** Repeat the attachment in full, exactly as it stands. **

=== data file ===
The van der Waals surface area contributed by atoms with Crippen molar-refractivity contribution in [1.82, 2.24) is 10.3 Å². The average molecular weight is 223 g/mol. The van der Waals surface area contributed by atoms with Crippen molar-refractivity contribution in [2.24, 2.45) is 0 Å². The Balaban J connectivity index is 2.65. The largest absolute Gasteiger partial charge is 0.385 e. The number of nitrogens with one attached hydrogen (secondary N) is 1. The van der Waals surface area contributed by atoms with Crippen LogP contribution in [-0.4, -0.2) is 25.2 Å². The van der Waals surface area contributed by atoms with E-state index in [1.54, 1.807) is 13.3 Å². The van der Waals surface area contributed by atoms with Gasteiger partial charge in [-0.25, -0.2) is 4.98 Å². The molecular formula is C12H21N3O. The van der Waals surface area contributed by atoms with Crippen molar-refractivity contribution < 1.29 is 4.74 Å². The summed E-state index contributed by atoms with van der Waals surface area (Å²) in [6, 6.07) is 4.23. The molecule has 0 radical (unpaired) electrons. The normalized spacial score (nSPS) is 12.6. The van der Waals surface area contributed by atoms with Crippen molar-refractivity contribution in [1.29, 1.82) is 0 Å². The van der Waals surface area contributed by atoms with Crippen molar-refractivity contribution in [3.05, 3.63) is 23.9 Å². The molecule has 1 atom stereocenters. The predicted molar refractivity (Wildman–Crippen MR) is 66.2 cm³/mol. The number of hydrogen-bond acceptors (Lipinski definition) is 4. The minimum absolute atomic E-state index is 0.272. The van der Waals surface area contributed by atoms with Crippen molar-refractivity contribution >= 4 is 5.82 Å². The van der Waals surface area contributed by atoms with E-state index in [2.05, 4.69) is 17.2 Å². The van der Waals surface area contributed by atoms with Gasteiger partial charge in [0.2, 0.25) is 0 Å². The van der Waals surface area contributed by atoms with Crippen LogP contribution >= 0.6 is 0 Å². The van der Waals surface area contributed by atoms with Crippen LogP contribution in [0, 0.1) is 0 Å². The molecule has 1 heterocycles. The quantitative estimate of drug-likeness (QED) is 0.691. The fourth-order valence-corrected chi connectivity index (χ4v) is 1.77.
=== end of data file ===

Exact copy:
The van der Waals surface area contributed by atoms with Crippen molar-refractivity contribution in [1.82, 2.24) is 10.3 Å². The average molecular weight is 223 g/mol. The van der Waals surface area contributed by atoms with Crippen molar-refractivity contribution in [2.24, 2.45) is 0 Å². The Balaban J connectivity index is 2.65. The largest absolute Gasteiger partial charge is 0.385 e. The number of nitrogens with one attached hydrogen (secondary N) is 1. The van der Waals surface area contributed by atoms with Crippen LogP contribution in [-0.4, -0.2) is 25.2 Å². The van der Waals surface area contributed by atoms with E-state index in [1.54, 1.807) is 13.3 Å². The van der Waals surface area contributed by atoms with Gasteiger partial charge in [-0.25, -0.2) is 4.98 Å². The molecular formula is C12H21N3O. The van der Waals surface area contributed by atoms with Crippen molar-refractivity contribution < 1.29 is 4.74 Å². The summed E-state index contributed by atoms with van der Waals surface area (Å²) in [6, 6.07) is 4.23. The molecule has 0 radical (unpaired) electrons. The normalized spacial score (nSPS) is 12.6. The van der Waals surface area contributed by atoms with Crippen molar-refractivity contribution in [1.29, 1.82) is 0 Å². The van der Waals surface area contributed by atoms with Crippen molar-refractivity contribution in [3.05, 3.63) is 23.9 Å². The molecule has 1 atom stereocenters. The predicted molar refractivity (Wildman–Crippen MR) is 66.2 cm³/mol. The number of hydrogen-bond acceptors (Lipinski definition) is 4. The minimum absolute atomic E-state index is 0.272. The van der Waals surface area contributed by atoms with Crippen molar-refractivity contribution >= 4 is 5.82 Å². The van der Waals surface area contributed by atoms with E-state index in [2.05, 4.69) is 17.2 Å². The van der Waals surface area contributed by atoms with Gasteiger partial charge in [0.2, 0.25) is 0 Å². The van der Waals surface area contributed by atoms with Crippen LogP contribution >= 0.6 is 0 Å². The van der Waals surface area contributed by atoms with Crippen LogP contribution in [0, 0.1) is 0 Å². The molecule has 1 heterocycles. The quantitative estimate of drug-likeness (QED) is 0.691. The fourth-order valence-corrected chi connectivity index (χ4v) is 1.77.